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I started Zoom trivia to tide my finances over. Now it’s a cross-country business.

(Tara Jacoby for The Washington Post)
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Thomas Todd is on Facebook at TTodd Virtual Trivia.

This article has been updated.

On March 15, I was a gainfully employed server at an Irish pub in upper Manhattan. The next day, I became part of an entire industry suddenly out of a job — on the eve of the best day of the year to collect tips at an Irish pub. Instead, I’d be pondering a question facing millions of bartenders, waiters, cashiers and others: What skills did I have to offer during a lockdown that is, out of necessity, so inhospitable to the hospitality business?

Trvia questions are highlighted. Hover over them to see the answers.

Trvia questions are highlighted. Tap on them to see the answers.

Trvia questions are highlighted. Hover or tap to see the answers.

My girlfriend had an idea. For a decade, one of my side gigs has been working as an emcee for trivia nights — asking questions such as, “In 1988, who became the first woman to head the government in a majority-Muslim country? — in pubs and restaurants. She said, “Why don’t you host a trivia night online for our friends?” If they had fun, maybe they’d help out with a few bucks on Venmo. At first, I thought: no way. I knew how difficult it was to get people to show up for trivia nights when they have access to draft beer and table service. Getting them to sign on to play from their couches, instead of watching Netflix or Hulu, seemed unlikely. But I started to talk myself into it — couldn’t be worse than doing a mic check in a half-empty pub where the customers are more interested in the ballgame on the TV. Maybe isolating at home would make people inclined to give virtual trivia contests a shot.

For a dry run, I invited four friends to Google Hangouts and fiddled around with trying to replicate the in-person experience using video versions of “submit an answer sheet” and “play as a team.” The players were eager, but the execution was awkward. Around that time, in late March, Zoom was taking off as a way to gather online, not just for corporate video-conferencing, so I tried it. Zoom’s “breakout rooms,” intended for business brainstorming sessions, turned out to be perfect places for trivia teams to confer about their answers and then submit them to the host by text using the chat option.

The Zoom test run involved a bunch of my college friends who have stayed in touch through sheer force of will despite being scattered across the country. Fifteen screens were filled; I read the questions to everyone, and then three- or four-player teams (with names including “Helter Shelter” and “Quaran-Tina Turner”) would slide into the breakout rooms to discuss questions including: “Which Beatle was barefoot on the cover of ‘Abbey Road’?” “What is the only U.S. state that borders exactly one other state?” and “Cross-country skiing and rifle-shooting make up what Winter Olympic event?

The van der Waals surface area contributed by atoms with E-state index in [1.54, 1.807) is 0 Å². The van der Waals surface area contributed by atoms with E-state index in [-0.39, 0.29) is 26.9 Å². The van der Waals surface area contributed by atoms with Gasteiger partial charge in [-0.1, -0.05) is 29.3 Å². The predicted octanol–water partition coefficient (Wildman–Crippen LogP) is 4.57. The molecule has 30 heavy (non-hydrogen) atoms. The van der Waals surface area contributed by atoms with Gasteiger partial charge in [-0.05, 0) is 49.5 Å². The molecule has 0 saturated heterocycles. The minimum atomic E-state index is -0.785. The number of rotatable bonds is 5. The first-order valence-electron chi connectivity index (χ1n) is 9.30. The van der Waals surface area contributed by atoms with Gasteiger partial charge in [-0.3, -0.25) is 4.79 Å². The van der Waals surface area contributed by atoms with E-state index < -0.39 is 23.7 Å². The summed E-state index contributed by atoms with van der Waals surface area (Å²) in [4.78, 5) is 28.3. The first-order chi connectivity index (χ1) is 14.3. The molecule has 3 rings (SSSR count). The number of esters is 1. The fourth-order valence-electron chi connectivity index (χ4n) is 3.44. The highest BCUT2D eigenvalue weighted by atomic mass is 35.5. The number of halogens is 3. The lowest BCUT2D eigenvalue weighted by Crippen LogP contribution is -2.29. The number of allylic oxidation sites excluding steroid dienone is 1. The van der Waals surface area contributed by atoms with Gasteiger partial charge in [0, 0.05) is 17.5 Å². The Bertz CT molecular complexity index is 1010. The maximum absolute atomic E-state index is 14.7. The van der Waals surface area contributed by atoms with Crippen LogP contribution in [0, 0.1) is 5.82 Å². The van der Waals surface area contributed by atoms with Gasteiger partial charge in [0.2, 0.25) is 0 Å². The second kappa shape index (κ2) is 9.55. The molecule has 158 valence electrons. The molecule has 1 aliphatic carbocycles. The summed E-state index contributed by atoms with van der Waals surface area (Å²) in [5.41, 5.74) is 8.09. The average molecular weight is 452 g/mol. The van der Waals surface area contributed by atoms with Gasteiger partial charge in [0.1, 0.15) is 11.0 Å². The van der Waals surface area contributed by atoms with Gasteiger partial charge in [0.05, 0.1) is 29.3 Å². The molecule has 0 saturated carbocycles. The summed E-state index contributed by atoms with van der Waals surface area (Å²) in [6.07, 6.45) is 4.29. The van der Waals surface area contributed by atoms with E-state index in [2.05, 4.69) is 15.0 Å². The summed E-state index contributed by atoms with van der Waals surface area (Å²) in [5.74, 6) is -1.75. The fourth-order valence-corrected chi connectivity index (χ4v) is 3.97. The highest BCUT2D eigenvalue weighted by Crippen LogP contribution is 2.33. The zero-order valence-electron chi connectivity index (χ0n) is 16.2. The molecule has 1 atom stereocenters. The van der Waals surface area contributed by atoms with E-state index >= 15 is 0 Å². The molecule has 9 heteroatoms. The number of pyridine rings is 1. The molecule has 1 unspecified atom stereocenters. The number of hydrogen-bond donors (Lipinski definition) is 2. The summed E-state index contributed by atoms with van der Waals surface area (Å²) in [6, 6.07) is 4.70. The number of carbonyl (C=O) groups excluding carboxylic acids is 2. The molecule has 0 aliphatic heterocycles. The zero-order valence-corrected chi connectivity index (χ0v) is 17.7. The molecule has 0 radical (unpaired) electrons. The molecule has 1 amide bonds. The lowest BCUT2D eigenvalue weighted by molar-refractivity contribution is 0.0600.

These were my pals, yes, but it was a raucous two hours of play, steered by my (mostly) playful use of the host’s mute button. The Zoom trivia night felt as though it could work even with a broader network of friends-of-friends, colleagues-of-friends, neighbors-of-friends.

The day I needed to keep a calendar for scheduled games was the day I knew “virtual trivia” was not a hobby; it was a business. Relying mostly on word of mouth and a weekly email blast to my contacts list, I was soon hosting one or two events per evening, a mix of invitation-only group games, all-welcome public contests and private events. I charge a fee for the private events (I’m no hero) but the other games are fueled by donations, usually between $5 and $20. Anyone with tight purse strings — there’s a lot of that going around — is still free join in trying to figure out the answer to questions like “What battle was fought between Feb. 23 and March 6, 1836?

I have lost count of the number of states that virtual trivia has garnered participants from, though it’s likely approaching 20. Alaska and Vermont are the most geographically distinct, but the California-Pennsylvania linking of a friend who plays with her parents is the most heartwarming.

Two questions that players tend to ask are “Where do you get the questions?” and “How do you know people aren’t cheating?” As a former second-place “Jeopardy!” finisher in 2015, who happily spends hours chasing useless information down wormholes, I suspect that knowing “Which U.S. state has the most breweries per capita?” or “Michelangelo’s statue of David can be found in what city?” may be the thing I’m most qualified to do.

As for cheating, sure, anyone with a smartphone could find answers in no time, but the entire game is built on trust. The idea is that the individuals involved will care enough about the greater good of the whole group not to muck things up for everyone — kind of like, these days, wearing a mask when you go to the store.

I’m lucky enough to have found a way to tide myself over during the lockdown. But I’ll be glad when virtual-trivia hosting becomes obsolete, because that will mean people are getting back to work and spending time together in person. In the meantime, here’s a question for the era of social distancing: What British novelist is noted for the line ‘Only connect!’?

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